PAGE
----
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What Makes The Dawn Come Up Like Thunder? — twenty(or)something: the archives

What Makes The Dawn Come Up Like Thunder?

by Susan Pogorzelski on November 5, 2008 · 1 comment

“You have plenty of courage, I am sure,” answered Oz. “All you need is confidence in yourself. There is no living thing that is not afraid when it faces danger. The true courage is in facing danger when you are afraid, and that kind of courage you have in plenty.”
L. Frank Baum, “The Wizard of Oz”

cowardlylionoz

I’ve never considered myself courageous. In fact, that is the least likely adjective I would ever pick to describe myself. Courage is a word that’s found in history books, that’s saved for heroines and wonder-women, that describes inspirational people who overcome odds and stare down adversity.

I’m a worry wort. And a bit of a paradox, as I’m incessantly optimistic, yet I tend to envision the worst case scenario, letting fear too often hold me back. I’m easy to adapt, yet I’m scared of that first step towards change. When it’s fight or flight, I fight and then cry (or sometimes I cry and then fight). I panic easily, and yet I’m the first to calm other people down.

I blame the Libra in me.

Suffice it to say, though, none of these traits indicate a courageous woman on the precipice of adulthood. At least, I didn’t believe so until today…

My best friends left a comment on yesterday’s post that caused me to pause and reflect on my adventures in travel. She told me to look at all I had gotten through, that despite my tears and panic, I hadn’t run home, which would have been so easy to do (and very, very tempting…I would be lying if I said that thought hadn’t run through my mind a thousand times during the journey). He told me that I’m stronger than I realized, that nothing could bring me down for long. (Dear friends, I love you both.)

These simple words sparked something incredible inside of me that I don’t quite have the words for yet. Hope? Satisfaction? Pride? I’m not sure, but I already feel as if I have grown from having gone through that small ordeal and still being able to smile about it. I already feel changed.

For the first time, completely on my own, I was forced to face my fear and deal with it head on. I cried. I panicked. I called my Mom and Dad and cried some more that I wanted to be home. I missed my dog, I missed my friends, I missed my family. But I was chasing after a dream, and I had already gotten so far. And for all of those strong emotions that overwhelmed me as I encountered obstacle after obstacle, I now feel no shame for them because they were my natural reaction to a difficult situation. And as hard as it was, I dealt with it.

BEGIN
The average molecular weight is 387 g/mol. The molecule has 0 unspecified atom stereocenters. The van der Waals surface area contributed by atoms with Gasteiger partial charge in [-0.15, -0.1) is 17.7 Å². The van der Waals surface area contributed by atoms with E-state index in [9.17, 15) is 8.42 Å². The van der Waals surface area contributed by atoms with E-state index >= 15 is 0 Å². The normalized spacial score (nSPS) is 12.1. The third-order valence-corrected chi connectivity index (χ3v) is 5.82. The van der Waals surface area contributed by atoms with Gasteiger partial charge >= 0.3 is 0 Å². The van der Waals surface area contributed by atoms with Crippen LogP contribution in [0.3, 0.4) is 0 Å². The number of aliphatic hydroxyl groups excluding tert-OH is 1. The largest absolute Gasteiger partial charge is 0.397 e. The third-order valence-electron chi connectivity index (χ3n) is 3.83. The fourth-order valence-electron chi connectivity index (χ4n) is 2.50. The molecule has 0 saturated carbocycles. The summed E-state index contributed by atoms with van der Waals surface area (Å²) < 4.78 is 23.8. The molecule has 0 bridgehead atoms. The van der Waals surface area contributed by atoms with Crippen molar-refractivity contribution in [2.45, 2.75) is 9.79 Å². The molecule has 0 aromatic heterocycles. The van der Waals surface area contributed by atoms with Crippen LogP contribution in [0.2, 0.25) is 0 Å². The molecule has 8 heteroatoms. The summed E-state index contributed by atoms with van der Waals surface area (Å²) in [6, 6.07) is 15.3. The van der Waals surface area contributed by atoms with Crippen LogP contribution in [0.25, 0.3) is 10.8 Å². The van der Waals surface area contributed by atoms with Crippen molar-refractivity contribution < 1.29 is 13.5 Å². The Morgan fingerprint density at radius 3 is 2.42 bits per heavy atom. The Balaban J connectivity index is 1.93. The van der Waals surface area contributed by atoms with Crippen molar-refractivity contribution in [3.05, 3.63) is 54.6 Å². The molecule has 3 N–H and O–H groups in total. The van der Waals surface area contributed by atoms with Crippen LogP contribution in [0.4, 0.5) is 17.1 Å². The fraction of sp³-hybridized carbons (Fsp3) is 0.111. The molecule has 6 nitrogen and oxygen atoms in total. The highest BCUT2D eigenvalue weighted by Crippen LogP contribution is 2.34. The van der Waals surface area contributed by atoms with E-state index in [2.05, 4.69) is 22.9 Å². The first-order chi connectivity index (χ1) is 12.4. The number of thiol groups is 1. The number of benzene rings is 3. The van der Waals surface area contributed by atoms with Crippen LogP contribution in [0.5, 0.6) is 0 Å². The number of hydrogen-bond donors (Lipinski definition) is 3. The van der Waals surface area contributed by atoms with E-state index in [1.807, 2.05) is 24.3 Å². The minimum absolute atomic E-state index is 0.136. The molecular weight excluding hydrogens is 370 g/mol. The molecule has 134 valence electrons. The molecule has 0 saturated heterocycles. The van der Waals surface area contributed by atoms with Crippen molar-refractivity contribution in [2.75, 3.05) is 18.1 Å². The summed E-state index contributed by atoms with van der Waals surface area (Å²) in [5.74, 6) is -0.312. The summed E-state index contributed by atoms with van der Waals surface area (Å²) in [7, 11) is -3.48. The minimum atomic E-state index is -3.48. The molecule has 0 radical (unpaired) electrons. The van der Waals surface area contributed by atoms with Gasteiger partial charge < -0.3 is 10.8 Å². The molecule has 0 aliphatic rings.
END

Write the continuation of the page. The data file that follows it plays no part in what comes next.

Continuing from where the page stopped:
And I didn’t turn back.

This trip has been so much more than a writing retreat. As I had expected, as I had hoped, it’s a way for me to grow into an adult, something I’ve wished for a long, long time. But what I’m realizing now, is that it’s also a chance for me to face my fears about leaving home, of growing out of a childhood I’ve always cherished, of leaving my comfort zone.

What I’m finding in myself is something stronger and more incredible than anything I’ve ever known: I can do anything.

If I could sum it all up in a collective metaphor, it would be a reference to the Wizard of Oz: I had heart, I had intelligence, I had home. But for a very long time, I was the lion cowering in the woods and I was the man behind the curtain, hiding behind a false mask of self-confidence. Now, I feel able to step out from behind that curtain to acknowledge my own inner strength and the greatest gift that I could ever ask for — the courage to break away from a fear that I had used to create a shell around me, to see the future for it’s opportunities and not recoil at the thought of obstacles.

Finally, I’m able to move forward and pursue opportunity, to let life lead me and have faith that the direction in which I’m traveling is the right one for me, to take chances, and to stop holding on so tightly to something that I now know can’t ever be lost.

I will have moments of weakness, where I doubt myself, where that familiar emotion will sneak up on me, tug at my heart, and make me want to hide under the covers. I know that I’ll find myself at a crossroads again or find myself headed in the wrong direction or be beyond late. But I also know that I will make it through that, just as I’ve made it through this — if I don’t rush it, if I take a step back and not let fear overwhelm me. Because I’m empowered with something greater, something that has risen up from inside of me, something that has begun to change my life. I found courage in myself.

And there’s no turning back from that.

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The Josh November 8, 2008

I cried a little when I read this. You cannot imagine how happy I am to see you understand how amazing you are. You can, indeed, do anything. Heroines are around every corner, Wonder Women walk among us, and history is written every day by people like you. And people like me, obviously. Cuz if you’re Wonder Woman, I am TOTALLY Spider-Man. *thwip*

Josh — I cried a little when I read *this* mostly because after I wrote it, I experienced some tougher times (and A LOT of homesickness). But, I don’t think that courage can ever really go away, which is what’s amazing — once you find it, it’s a part of you…sometimes you feel weak and it feels like it’s gone, but I need to remember to draw upon it, to gather my strength, to remember the love and support that surrounds me…Your faith in me always astounds me, and I appreciate it and love you. – Susan

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